Can you cite a source for your claim that “[Shi Zhengi] engineered a souped-up version using gain of function technology.”

        1. This seems like a more detailed account than Ken’s “[Shi Zhengi] engineered a souped-up version using gain of function technology.”

          https://www.washingtonpost.com/politics/2021/05/18/fact-checking-senator-paul-dr-fauci-flap-over-wuhan-lab-funding/

    3. Yup. That is how conspiracy theories work. The probabilities of certain events occurring transform into absolute certainties.

      “The voting machine could have been hacked” turns into “OMG DEMOCRATS CHEATED”.

      It is the same with this virus. “The virus might have escaped from a lab” turns into “OMG THEY ENGINEERED A VIRUS IN ORDER TO DESTROY TRUMP”.

      1. There are only two kinds of people in the world. Those who support Trump, and those who have actively worked against him.

        Reason obviously had an effect on the election by convincing every libertarian out there to vote for anyone but Trump.

        Scientists in China were actively working with Fauci to engineer a virus to get Democrats elected.

        Makers of voting machines and poll workers conspired to elect Biden.

        If you didn’t vote for Trump then you’re conspiring against him.

        That’s it. Only 10 kinds of people in the world. Those who understand binary, and those who do not.

      2. As opposed to: “it appears some of the voting machines were connected to the internet when they weren’t supposed to be” becomes “THIS WAS THE CLEANEST ELECTION EVER AND YOU’RE A TRUMPTARD IF YOU THINK ANYTHING FISHY HAPPENED”.

        Oh, and Ken didn’t float any retarded conspiracy theories about Trump in these posts. In fact he acknowledged that it was most likely incompetence and not some nefarious plot. But sure, you and sarcasmic and echo can keep collectivizing everyone who disagrees with you as Trump sycophants.

        1. Yeah, anybody who thinks the facts I listed are false because of something having to do with me or Trump is an uninformed idiot. They’re uninformed because these facts have been widely published from “publicly available and independently verifiable” source materials, and stupid because blaming me for these facts fails the first day of Logic 101. Stupid is as stupid thinks, and blaming me for facts that would be the same without me is stupid thinking.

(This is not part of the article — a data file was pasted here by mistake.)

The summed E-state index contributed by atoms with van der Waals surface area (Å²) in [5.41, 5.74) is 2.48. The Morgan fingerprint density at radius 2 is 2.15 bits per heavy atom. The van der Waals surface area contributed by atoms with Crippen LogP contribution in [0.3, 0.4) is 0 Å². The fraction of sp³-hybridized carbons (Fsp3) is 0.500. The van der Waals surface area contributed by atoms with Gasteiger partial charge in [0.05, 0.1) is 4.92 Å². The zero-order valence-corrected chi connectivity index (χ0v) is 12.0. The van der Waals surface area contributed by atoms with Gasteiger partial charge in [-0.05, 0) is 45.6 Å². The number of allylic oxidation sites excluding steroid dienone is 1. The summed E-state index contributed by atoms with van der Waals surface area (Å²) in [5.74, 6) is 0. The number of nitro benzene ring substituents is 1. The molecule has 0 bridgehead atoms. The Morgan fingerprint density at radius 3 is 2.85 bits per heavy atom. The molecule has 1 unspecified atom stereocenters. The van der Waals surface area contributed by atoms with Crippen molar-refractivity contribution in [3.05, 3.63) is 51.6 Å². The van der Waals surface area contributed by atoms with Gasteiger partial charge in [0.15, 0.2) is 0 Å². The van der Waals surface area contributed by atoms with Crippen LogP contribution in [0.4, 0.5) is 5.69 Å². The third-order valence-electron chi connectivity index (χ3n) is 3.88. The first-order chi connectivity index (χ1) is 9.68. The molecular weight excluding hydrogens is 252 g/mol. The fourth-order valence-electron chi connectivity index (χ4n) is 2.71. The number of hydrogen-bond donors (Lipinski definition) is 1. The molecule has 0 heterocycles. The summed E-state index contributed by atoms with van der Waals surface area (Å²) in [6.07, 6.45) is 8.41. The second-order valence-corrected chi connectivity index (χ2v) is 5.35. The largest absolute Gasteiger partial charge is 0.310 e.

None of the facts I wrote are in dispute–not even by Dr. Fauci’s NIAID (NIH). Dr. Fauci maintains that his NIAID didn’t fund gain of function research at the Wuhan Institute of Virology, but I didn’t say he did. I said that according to the publicly available and independently verifiable application for funding to the NIAID for her work at the Wuhan Institute of Virology, they funded her research to make viruses that already had gain of function enhancements added to them transmissible to humans by way of humanized mice.

          And that–at the very least–is true.

          1. “Shi returned to her lab at the Wuhan Institute of Virology and resumed the work she had started on genetically engineering coronaviruses to attack human cells. How can we be so sure?

            Because, by a strange twist in the story, her work was funded by the National Institute of Allergy and Infectious Diseases (NIAID), a part of the US National Institutes of Health (NIH). And grant proposals that funded her work, which are a matter of public record, specify exactly what she planned to do with the money.

            The grants were assigned to the prime contractor, Daszak of the EcoHealth Alliance, who subcontracted them to Shi. Here are extracts from the grants for fiscal years 2018 and 2019. (“CoV” stands for coronavirus and “S protein” refers to the virus’s spike protein.)